"People will increasingly be part of multiple online networks that will be attached to other things. Sports, school, work, hobby, etc. To put it differently, there won't be just one network doing everything for everybody. Of course you can start a new network on Facebook for your basketball team, school, work and hobby. But it is more likely that these different networks will be connected behind the scenes so that it will be easier to become a member of one without having to create yet antother username, password, profile and friends list. So it's not one-size-fits-all, but it's a vision that's more in line with what Marc Canter is trying to achieve with his PeopleAggregator. Large social networks like MySpace and Bebo won't disappear (something Metrick is afraid of), but they will be facilitating this future because these were the first online networks people joined. And if they don't do this they will end up like AOL when they were trying to hang on to their walled-garden approach in a different era. Facebook made a serious first step in the right direction, Yahoo! too, and also some of the work around OpenID is interesting in that context. However, this all means that a lot of the advertising value will shift towards more niche oriented social networks. And therefore a $15 billion valuation for MySpace is nonsense. There won't be a winner-takes-all situation and that's a exactly what this valuation is based on."
Reinier Evers from Trendwatching.com - one of my favorite trend newsletters and the physical seminars are insightful and leading edge as well - shows us a good overview on the rise of Creativity and Transformation within our cultures and economies. I invite you to read more in this post. It reminds me that we really are in a new world right now. In my view this is not about specific audiences, cultures, products, sectors....it will be pervasive, driven by youth culture and quickly assimilated by others. A world of globalisation of individuals - besides nations and companies - with a focus on creating, remixing, organizing and sharing, with a renewed interest in transformative capabilities, workshops, do-it-yourself sessions with self development and soul searching as the driving forces. Maslows famous hierarchy of need fully realized. See emerging video websites like JumpCut (YouTube with Remixing and Video Editing !), Bix (Idols on steriods on the Web with karaoke on the go) and Dabble (organize all your videos) on top of YouTube. Personally, I really love the Status Skills trend as it shows the diverse creative insights of amateurs besides professionals. It just reinforces my opinion that all content will be on demand due to the richness available these days. It just all adds to the juice of life, diversity that is. The latest eTech event highlighted remixing of content (audio, video, graphics, text etc.) as the leading trend as well. During the dot.com craze at the end of last decade we saw interesting initiatives like HowTo, Learn2 and HowStuffWorks. Now it all ads up to something much bigger. It's very similar to the evolution and adoption of a lot of other new Internet concepts from 1997 and 1998. Too early back then, now in prime time. Witness Group Buying (LetsBuyIt), Push-technology (PointCast and Marimba, now RSS), Social Software (SixDegrees, now MySpace). Timing is everything.....indeed ! So it is time to say to you this post is highly recommended....and I look forward to hear your comments on this one. Thanks.
"In economies that increasingly depend on (and thus value) creative thinking and acting, well-known status symbols tied to owning and consuming goods and services will find worthy competition from 'STATUS SKILLS': those skills that consumers are mastering to make the most of those same goods and services, bringing them status by being good at something, and the story telling that comes with it."for now, let’s focus on how entrepreneurs and brands around the world are already incorporating STATUS SKILLS into their customer interactions. For this briefing, we'll concentrate on:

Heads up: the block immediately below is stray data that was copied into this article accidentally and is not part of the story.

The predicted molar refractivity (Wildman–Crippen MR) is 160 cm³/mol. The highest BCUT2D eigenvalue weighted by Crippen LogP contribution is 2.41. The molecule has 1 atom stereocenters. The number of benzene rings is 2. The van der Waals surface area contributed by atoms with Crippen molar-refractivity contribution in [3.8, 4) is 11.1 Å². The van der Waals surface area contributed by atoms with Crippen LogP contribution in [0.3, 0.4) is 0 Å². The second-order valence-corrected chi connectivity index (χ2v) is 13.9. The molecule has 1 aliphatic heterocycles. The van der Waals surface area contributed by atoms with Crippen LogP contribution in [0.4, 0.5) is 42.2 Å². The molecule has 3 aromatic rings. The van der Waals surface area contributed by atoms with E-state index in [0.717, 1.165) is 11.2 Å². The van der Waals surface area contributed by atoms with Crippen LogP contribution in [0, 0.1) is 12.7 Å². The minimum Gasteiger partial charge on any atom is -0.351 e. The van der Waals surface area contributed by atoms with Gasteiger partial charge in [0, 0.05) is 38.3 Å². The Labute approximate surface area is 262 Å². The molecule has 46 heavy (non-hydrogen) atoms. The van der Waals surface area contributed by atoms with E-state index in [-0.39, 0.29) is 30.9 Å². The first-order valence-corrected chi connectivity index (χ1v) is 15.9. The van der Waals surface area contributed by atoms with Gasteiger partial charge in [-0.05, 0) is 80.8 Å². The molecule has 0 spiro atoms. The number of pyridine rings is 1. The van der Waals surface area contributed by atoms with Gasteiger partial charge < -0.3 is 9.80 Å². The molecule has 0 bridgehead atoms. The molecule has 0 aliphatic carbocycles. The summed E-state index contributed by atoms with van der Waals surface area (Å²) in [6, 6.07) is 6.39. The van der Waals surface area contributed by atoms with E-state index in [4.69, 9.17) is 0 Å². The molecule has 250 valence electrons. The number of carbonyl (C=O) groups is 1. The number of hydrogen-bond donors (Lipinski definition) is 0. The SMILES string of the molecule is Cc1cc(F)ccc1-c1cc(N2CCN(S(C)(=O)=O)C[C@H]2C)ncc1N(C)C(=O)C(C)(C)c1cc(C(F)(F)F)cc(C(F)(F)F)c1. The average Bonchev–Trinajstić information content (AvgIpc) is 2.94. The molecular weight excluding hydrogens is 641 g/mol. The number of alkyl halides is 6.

Entities that are exclusively dedicated to helping consumers to acquire skills
How brands are assisting consumers in acquiring skills as a way to make the most of their purchases from that brand (so-called ‘corporate classes’)
Ventures that enable consumers to show off their skills
As always, there’s the inevitable anti-trend, and in the case of STATUS SKILLS the anti-trend doesn’t differ much from most other trends involving any kind of creation and participation: it's LACK OF TIME. Where on earth will consumers find the time to actively acquire these new skills? First of all: STATUS SKILLS will not matter to all consumers, so first figure out who this appeals to most. The above examples, from a multitude of industries and brands, should be a good starting point. Secondly, if a shift towards greater appreciation of skills does continue, then some consumers will trade in ‘consumption time’ for ‘skill time’. An obvious example is young consumers mastering new gaming skills in lieu of watching TV, or people trading in fun shopping for more targeted purchases and accompanying corporate classes. Some simple advice: as a brand, to make the most of your new STATUS SKILLS offerings, first help customers make/find the time they thought theydidn’t have."
Linda Stone - one of the visionaries I like - demonstrates value in this post on our evolving needs concerning technology. The below quote resonates strongly with the thinking of Howard Rheingold, Michael Moon (Trust Networks) and Chris Anderson. The Long Tail shows us the different ((filtering) tools for connecting niche demand with nice content will be more important in the future. Examples: recommendation engines, ratings, reviews, rankings, search etc. Linda Stone agrees with that but shows that The Long Tail probably in most cases won't expand the demand curve significantly as people will increasingly see the value in being disconnected and be more selective in their (technology) consumption. And that in particular resonates with the current countertrend of spirituality and stillness which in my view are in many ways key to the bring the Creative Class to the next level. Protection can enhance creative capabilities.